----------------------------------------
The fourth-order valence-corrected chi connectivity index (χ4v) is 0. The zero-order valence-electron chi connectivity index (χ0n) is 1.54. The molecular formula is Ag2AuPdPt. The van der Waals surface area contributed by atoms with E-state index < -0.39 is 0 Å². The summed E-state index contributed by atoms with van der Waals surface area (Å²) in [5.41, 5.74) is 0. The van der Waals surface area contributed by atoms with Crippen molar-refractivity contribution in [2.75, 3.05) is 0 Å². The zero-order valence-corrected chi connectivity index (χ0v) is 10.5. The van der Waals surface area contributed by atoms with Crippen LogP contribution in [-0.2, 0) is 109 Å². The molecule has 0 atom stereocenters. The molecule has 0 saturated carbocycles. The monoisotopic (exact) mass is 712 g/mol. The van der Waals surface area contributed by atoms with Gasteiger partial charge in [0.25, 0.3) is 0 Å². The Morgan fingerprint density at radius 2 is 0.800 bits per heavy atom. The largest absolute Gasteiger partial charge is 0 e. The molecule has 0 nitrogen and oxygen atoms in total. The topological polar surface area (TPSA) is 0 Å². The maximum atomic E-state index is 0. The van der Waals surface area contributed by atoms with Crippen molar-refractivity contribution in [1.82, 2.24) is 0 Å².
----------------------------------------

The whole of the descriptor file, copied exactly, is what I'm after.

The fourth-order valence-corrected chi connectivity index (χ4v) is 0. The zero-order valence-electron chi connectivity index (χ0n) is 1.54. The molecular formula is Ag2AuPdPt. The van der Waals surface area contributed by atoms with E-state index < -0.39 is 0 Å². The summed E-state index contributed by atoms with van der Waals surface area (Å²) in [5.41, 5.74) is 0. The van der Waals surface area contributed by atoms with Crippen molar-refractivity contribution in [2.75, 3.05) is 0 Å². The zero-order valence-corrected chi connectivity index (χ0v) is 10.5. The van der Waals surface area contributed by atoms with Crippen LogP contribution in [-0.2, 0) is 109 Å². The molecule has 0 atom stereocenters. The molecule has 0 saturated carbocycles. The monoisotopic (exact) mass is 712 g/mol. The van der Waals surface area contributed by atoms with Gasteiger partial charge in [0.25, 0.3) is 0 Å². The Morgan fingerprint density at radius 2 is 0.800 bits per heavy atom. The largest absolute Gasteiger partial charge is 0 e. The molecule has 0 nitrogen and oxygen atoms in total. The topological polar surface area (TPSA) is 0 Å². The maximum atomic E-state index is 0. The van der Waals surface area contributed by atoms with Crippen molar-refractivity contribution in [1.82, 2.24) is 0 Å².